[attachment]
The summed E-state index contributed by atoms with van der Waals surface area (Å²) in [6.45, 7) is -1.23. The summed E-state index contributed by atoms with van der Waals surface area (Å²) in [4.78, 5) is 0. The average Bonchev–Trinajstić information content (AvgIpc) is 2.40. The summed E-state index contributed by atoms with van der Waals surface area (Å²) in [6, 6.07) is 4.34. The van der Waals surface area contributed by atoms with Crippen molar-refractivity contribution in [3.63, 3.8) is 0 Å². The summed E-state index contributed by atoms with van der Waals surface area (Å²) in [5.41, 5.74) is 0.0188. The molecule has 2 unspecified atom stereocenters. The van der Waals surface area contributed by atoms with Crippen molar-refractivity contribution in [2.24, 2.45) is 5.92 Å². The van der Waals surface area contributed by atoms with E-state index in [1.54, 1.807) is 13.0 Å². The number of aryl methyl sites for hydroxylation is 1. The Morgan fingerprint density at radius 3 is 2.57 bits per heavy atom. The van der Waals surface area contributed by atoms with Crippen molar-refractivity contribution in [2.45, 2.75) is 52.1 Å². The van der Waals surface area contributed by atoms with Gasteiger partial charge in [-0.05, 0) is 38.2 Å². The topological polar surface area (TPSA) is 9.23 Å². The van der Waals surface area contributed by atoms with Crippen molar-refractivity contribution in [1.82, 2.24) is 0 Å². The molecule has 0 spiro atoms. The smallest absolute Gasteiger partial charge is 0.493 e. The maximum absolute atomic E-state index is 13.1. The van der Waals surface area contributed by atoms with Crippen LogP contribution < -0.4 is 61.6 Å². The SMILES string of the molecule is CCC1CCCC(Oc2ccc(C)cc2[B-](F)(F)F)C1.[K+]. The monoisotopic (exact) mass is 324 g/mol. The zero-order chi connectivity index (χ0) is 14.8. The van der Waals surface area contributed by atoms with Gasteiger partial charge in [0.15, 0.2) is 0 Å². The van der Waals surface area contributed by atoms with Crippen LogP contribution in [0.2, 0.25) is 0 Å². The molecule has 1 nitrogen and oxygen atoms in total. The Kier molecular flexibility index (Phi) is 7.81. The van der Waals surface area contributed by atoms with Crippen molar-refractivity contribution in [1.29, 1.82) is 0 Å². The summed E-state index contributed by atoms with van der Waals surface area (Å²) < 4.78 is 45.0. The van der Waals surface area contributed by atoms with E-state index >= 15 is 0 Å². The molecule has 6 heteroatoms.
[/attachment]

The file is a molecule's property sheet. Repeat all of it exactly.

The summed E-state index contributed by atoms with van der Waals surface area (Å²) in [6.45, 7) is -1.23. The summed E-state index contributed by atoms with van der Waals surface area (Å²) in [4.78, 5) is 0. The average Bonchev–Trinajstić information content (AvgIpc) is 2.40. The summed E-state index contributed by atoms with van der Waals surface area (Å²) in [6, 6.07) is 4.34. The van der Waals surface area contributed by atoms with Crippen molar-refractivity contribution in [3.63, 3.8) is 0 Å². The summed E-state index contributed by atoms with van der Waals surface area (Å²) in [5.41, 5.74) is 0.0188. The molecule has 2 unspecified atom stereocenters. The van der Waals surface area contributed by atoms with Crippen molar-refractivity contribution in [2.24, 2.45) is 5.92 Å². The van der Waals surface area contributed by atoms with E-state index in [1.54, 1.807) is 13.0 Å². The number of aryl methyl sites for hydroxylation is 1. The Morgan fingerprint density at radius 3 is 2.57 bits per heavy atom. The van der Waals surface area contributed by atoms with Crippen molar-refractivity contribution in [2.45, 2.75) is 52.1 Å². The van der Waals surface area contributed by atoms with Gasteiger partial charge in [-0.05, 0) is 38.2 Å². The topological polar surface area (TPSA) is 9.23 Å². The van der Waals surface area contributed by atoms with Crippen molar-refractivity contribution in [1.82, 2.24) is 0 Å². The molecule has 0 spiro atoms. The smallest absolute Gasteiger partial charge is 0.493 e. The maximum absolute atomic E-state index is 13.1. The van der Waals surface area contributed by atoms with Crippen LogP contribution < -0.4 is 61.6 Å². The SMILES string of the molecule is CCC1CCCC(Oc2ccc(C)cc2[B-](F)(F)F)C1.[K+]. The monoisotopic (exact) mass is 324 g/mol. The zero-order chi connectivity index (χ0) is 14.8. The van der Waals surface area contributed by atoms with Gasteiger partial charge in [0.15, 0.2) is 0 Å². The van der Waals surface area contributed by atoms with Crippen LogP contribution in [0.2, 0.25) is 0 Å². The molecule has 1 nitrogen and oxygen atoms in total. The Kier molecular flexibility index (Phi) is 7.81. The van der Waals surface area contributed by atoms with Crippen molar-refractivity contribution in [1.29, 1.82) is 0 Å². The summed E-state index contributed by atoms with van der Waals surface area (Å²) < 4.78 is 45.0. The van der Waals surface area contributed by atoms with E-state index >= 15 is 0 Å². The molecule has 6 heteroatoms.